Before amendment by the PLRA, the former 28 U.S.C. § 1915(d) permitted sua sponte dismissal of only frivolous and malicious claims. Lopez, 203 F.3d at 1126, 1130. However, 28 U.S.C. § 1915(e)(2) and § 1915A now mandate that the court reviewing an IFP or prisoner's suit make and rule on its own motion to dismiss before directing that the Complaint be served by the U.S. Marshal pursuant to FED.R.CIV.P. 4(c)(2). Id. at 1127 ("[S]section 1915(e) not only permits, but requires a district court to dismiss an in forma pauperis complaint that fails to state a claim."); see also Barren v. Harrington, 152 F.3d 1193, 1194 (9th Cir. 1998) (discussing § 1915A).
"[W]hen determining whether a complaint states a claim, a court must accept as true all allegations of material fact and must construe those facts in the light most favorable to the plaintiff." Resnick, 213 F.3d at 447; Barren, 152 F.3d at 1194 (noting that § 1915(e)(2) "parallels the language of Federal Rule of Civil Procedure 12(b)(6)"). Here, however, even presuming Plaintiff's allegations true, the Court finds his Complaint fails to state a claim upon which relief can be granted. See 28 U.S.C. §§ 1915(e)(2)(B); 1915A(b); Lopez, 203 F.3d at 1126-27; Resnick, 213 F.3d at 446, n.1.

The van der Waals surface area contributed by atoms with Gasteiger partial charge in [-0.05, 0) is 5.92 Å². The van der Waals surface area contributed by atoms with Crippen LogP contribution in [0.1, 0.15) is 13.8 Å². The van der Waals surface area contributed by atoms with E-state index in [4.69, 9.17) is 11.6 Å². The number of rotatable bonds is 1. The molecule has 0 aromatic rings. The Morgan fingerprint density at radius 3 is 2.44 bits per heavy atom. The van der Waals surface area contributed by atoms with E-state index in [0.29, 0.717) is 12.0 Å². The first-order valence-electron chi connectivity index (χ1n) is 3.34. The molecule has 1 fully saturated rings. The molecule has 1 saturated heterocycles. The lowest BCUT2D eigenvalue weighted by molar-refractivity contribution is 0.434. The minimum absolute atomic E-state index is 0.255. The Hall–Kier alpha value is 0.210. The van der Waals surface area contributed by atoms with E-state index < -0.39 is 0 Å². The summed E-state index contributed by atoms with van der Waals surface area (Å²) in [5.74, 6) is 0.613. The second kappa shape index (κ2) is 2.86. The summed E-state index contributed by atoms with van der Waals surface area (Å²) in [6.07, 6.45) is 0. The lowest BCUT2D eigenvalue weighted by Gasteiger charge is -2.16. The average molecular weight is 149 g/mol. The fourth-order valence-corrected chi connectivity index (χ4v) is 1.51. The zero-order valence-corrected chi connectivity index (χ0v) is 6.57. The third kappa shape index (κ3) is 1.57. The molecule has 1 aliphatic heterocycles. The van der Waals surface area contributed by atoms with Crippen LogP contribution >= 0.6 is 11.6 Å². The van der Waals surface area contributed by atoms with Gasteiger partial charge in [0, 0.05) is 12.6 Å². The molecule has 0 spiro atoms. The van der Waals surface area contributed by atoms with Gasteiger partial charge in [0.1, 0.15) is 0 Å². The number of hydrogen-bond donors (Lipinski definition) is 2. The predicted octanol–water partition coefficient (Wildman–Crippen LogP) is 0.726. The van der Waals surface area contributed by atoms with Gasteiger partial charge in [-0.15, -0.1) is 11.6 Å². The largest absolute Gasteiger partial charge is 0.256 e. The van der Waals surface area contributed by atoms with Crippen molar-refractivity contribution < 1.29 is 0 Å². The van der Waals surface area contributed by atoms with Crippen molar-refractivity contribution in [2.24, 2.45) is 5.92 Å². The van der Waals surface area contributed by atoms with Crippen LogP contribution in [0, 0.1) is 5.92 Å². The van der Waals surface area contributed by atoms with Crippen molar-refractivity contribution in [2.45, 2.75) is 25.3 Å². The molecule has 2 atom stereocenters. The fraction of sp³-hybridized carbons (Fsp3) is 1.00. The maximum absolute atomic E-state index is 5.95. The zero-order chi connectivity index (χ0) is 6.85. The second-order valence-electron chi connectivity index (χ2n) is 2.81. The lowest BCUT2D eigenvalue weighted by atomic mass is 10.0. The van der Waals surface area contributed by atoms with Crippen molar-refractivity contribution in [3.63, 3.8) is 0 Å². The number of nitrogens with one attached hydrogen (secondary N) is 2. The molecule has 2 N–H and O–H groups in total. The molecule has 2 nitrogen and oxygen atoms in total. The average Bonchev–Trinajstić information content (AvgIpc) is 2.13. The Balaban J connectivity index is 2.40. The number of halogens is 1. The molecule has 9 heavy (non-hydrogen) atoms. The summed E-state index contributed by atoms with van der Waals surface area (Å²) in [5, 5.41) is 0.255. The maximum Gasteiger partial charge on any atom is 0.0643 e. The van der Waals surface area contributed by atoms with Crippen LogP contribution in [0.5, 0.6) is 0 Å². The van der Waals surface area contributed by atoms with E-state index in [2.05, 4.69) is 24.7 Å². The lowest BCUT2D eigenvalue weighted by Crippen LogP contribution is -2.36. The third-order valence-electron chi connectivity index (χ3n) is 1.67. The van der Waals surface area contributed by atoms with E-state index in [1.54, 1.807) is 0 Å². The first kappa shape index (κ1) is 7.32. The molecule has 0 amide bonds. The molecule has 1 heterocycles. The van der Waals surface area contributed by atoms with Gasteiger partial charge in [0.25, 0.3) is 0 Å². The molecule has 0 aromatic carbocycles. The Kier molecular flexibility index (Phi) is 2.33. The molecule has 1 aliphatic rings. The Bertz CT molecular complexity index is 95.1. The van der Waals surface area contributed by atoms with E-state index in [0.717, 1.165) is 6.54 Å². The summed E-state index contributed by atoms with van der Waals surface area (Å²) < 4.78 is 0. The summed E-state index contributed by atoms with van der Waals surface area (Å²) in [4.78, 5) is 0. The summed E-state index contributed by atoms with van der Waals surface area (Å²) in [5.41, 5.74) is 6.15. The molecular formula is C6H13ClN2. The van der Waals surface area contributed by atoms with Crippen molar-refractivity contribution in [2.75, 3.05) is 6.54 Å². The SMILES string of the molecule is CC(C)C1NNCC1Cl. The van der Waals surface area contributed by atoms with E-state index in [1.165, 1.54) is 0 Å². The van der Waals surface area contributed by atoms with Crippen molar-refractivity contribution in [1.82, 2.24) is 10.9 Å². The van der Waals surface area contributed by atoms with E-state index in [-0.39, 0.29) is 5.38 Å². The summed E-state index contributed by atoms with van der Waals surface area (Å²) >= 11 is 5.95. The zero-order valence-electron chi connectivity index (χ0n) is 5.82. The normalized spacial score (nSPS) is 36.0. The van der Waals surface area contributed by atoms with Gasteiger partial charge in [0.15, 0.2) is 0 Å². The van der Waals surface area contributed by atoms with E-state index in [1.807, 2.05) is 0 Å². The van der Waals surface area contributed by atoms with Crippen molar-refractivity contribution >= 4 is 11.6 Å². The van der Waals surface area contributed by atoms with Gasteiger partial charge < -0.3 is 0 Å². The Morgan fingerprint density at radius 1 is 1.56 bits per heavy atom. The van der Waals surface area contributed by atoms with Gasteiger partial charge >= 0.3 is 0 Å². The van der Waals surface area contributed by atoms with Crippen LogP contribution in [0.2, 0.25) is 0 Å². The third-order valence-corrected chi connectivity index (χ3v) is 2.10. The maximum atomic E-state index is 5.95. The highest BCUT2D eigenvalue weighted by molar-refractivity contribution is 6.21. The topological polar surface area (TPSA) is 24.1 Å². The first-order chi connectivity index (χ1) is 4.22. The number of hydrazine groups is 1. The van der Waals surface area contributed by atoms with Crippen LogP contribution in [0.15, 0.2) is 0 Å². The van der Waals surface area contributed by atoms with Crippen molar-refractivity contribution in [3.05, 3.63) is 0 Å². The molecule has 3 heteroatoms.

In his Complaint, Plaintiff alleges that his due process rights were violated when Defendants imposed a "life-time penal code § 290 [sex offender] registration burden with severe criminal consequences not ordered by a court." (Compl. at. 25.) Plaintiff seeks to hold Defendants liable for requiring him to register as a sex offender, despite the fact that he claims this was not a condition of his criminal conviction, and ultimately his parole was revoked for failing to register. (See Id. at 6-26.)